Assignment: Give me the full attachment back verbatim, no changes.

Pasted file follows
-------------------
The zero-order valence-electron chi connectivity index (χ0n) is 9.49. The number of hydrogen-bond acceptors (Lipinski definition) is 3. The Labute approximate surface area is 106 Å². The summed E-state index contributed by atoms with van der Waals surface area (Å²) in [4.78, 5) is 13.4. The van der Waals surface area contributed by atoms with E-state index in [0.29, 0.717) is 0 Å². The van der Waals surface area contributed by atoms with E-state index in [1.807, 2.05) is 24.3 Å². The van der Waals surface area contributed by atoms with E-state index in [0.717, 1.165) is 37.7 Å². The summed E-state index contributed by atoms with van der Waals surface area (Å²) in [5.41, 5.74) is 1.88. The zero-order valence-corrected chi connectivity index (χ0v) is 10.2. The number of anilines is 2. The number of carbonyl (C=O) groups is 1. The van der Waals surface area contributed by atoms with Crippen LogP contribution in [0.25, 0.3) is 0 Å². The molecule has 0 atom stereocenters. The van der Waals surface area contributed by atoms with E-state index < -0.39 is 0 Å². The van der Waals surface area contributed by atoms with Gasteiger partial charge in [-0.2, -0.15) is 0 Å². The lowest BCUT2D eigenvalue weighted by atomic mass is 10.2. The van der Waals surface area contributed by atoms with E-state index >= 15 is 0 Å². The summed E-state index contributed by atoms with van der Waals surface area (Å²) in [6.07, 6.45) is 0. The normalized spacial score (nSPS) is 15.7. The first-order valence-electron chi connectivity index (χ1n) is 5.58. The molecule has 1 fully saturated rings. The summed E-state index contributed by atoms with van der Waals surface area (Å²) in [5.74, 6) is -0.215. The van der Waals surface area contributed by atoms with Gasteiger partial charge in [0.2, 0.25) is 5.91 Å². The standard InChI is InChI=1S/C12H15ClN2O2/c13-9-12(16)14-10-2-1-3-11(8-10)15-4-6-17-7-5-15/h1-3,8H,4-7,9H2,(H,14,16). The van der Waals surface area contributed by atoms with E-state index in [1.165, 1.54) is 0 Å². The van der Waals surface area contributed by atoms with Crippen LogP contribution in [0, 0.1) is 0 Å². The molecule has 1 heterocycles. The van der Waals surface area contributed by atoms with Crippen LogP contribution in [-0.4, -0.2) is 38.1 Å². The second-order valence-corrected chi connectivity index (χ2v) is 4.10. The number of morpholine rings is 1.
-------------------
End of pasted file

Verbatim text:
The zero-order valence-electron chi connectivity index (χ0n) is 9.49. The number of hydrogen-bond acceptors (Lipinski definition) is 3. The Labute approximate surface area is 106 Å². The summed E-state index contributed by atoms with van der Waals surface area (Å²) in [4.78, 5) is 13.4. The van der Waals surface area contributed by atoms with E-state index in [0.29, 0.717) is 0 Å². The van der Waals surface area contributed by atoms with E-state index in [1.807, 2.05) is 24.3 Å². The van der Waals surface area contributed by atoms with E-state index in [0.717, 1.165) is 37.7 Å². The summed E-state index contributed by atoms with van der Waals surface area (Å²) in [5.41, 5.74) is 1.88. The zero-order valence-corrected chi connectivity index (χ0v) is 10.2. The number of anilines is 2. The number of carbonyl (C=O) groups is 1. The van der Waals surface area contributed by atoms with Crippen LogP contribution in [0.25, 0.3) is 0 Å². The molecule has 0 atom stereocenters. The van der Waals surface area contributed by atoms with E-state index < -0.39 is 0 Å². The van der Waals surface area contributed by atoms with Gasteiger partial charge in [-0.2, -0.15) is 0 Å². The lowest BCUT2D eigenvalue weighted by atomic mass is 10.2. The van der Waals surface area contributed by atoms with E-state index >= 15 is 0 Å². The summed E-state index contributed by atoms with van der Waals surface area (Å²) in [6.07, 6.45) is 0. The normalized spacial score (nSPS) is 15.7. The first-order valence-electron chi connectivity index (χ1n) is 5.58. The molecule has 1 fully saturated rings. The summed E-state index contributed by atoms with van der Waals surface area (Å²) in [5.74, 6) is -0.215. The van der Waals surface area contributed by atoms with Gasteiger partial charge in [0.2, 0.25) is 5.91 Å². The standard InChI is InChI=1S/C12H15ClN2O2/c13-9-12(16)14-10-2-1-3-11(8-10)15-4-6-17-7-5-15/h1-3,8H,4-7,9H2,(H,14,16). The van der Waals surface area contributed by atoms with E-state index in [1.165, 1.54) is 0 Å². The van der Waals surface area contributed by atoms with Crippen LogP contribution in [0, 0.1) is 0 Å². The molecule has 1 heterocycles. The van der Waals surface area contributed by atoms with Crippen LogP contribution in [-0.4, -0.2) is 38.1 Å². The second-order valence-corrected chi connectivity index (χ2v) is 4.10. The number of morpholine rings is 1.